In order to represent the image areas of documents with a binary representation, a halftoning algorithm is needed. Halftoning algorithms simulate a gray level by adding black and white dots to a region in the binary representation, with increasing blackness of the gray level of the scanned image corresponding to increasing numbers of black dots in the binary representation. Although many halftoning algorithms perform well on image areas, they often perform poorly on text areas, creating ragged edges and broken strokes. In order to handle mixed (text/image) documents, it is desirable to have an algorithm that does well in both text and image areas.
Various halftoning methods are available that produce image representations of image regions with acceptable quality, but it is also necessary to consider the halftoning algorithm's effect on compression. When standard facsimile compression algorithms are applied to halftoned images, the compression techniques often expand the amount of data. In some cases data expansion of halftoned images may be by as much as a factor of three.
The present invention processes the multi-bit scan of a document to produce an acceptable binary representation of the document which then readily compresses when processed by standard facsimile compression techniques. The binary representation produced will have sharp edges in text areas, and will simulate continuous tones in the image areas.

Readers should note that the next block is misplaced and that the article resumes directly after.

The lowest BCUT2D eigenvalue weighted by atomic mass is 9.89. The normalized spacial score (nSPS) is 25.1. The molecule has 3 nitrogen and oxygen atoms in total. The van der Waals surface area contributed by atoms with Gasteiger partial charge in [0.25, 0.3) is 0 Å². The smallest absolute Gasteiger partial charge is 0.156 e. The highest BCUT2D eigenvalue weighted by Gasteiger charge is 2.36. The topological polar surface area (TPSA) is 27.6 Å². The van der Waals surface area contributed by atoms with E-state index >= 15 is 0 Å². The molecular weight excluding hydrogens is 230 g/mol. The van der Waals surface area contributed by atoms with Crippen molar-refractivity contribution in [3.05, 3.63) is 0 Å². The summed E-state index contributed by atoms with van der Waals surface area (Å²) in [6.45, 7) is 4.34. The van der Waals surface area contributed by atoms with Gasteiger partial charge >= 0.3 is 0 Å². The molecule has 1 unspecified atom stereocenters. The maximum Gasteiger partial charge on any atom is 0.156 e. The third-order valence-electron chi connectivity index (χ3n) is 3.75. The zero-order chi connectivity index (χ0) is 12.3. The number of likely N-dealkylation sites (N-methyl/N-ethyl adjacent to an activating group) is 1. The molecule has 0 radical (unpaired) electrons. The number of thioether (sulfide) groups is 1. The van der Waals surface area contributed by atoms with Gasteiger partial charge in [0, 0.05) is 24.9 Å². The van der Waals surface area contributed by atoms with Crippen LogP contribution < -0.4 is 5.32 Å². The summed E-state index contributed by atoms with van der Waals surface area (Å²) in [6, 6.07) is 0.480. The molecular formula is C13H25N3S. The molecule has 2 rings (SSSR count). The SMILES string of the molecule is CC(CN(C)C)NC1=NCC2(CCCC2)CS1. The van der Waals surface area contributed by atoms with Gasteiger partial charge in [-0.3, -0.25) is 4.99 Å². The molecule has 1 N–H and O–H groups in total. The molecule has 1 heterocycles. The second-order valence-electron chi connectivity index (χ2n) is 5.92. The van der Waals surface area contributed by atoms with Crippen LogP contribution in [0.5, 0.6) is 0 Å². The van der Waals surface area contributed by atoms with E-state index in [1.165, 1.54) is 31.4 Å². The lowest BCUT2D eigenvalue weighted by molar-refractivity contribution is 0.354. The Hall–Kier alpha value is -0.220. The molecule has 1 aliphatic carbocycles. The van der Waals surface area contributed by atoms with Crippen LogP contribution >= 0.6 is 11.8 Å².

The processing algorithm of the invention considers the scan of the document as a sequence of blocks of pixels. Each block of pixels is classified as either TEXT or IMAGE. Those pixels in a block classified as TEXT are simply thresholded. Those pixels in a block classified as IMAGE are first averaged to obtain a single gray-level value for the block. This gray level is then quantized to one of a number of levels, and each level maps onto a pattern of a block of pixels. The quantization process considers the errors introduced in other nearby blocks that have already been quantized. The patterns of pixels associated with the quantization levels are chosen to maximize the compression that can later be obtained by processing the binary representation with a standard facsimile compression technique.
The preferred embodiment uses 8 bits of gray values (0-255) and resolution of 200 picture elements (pel) per inch. With these parameters, a block size of 4 pixels by 4 pixels has proved adequate.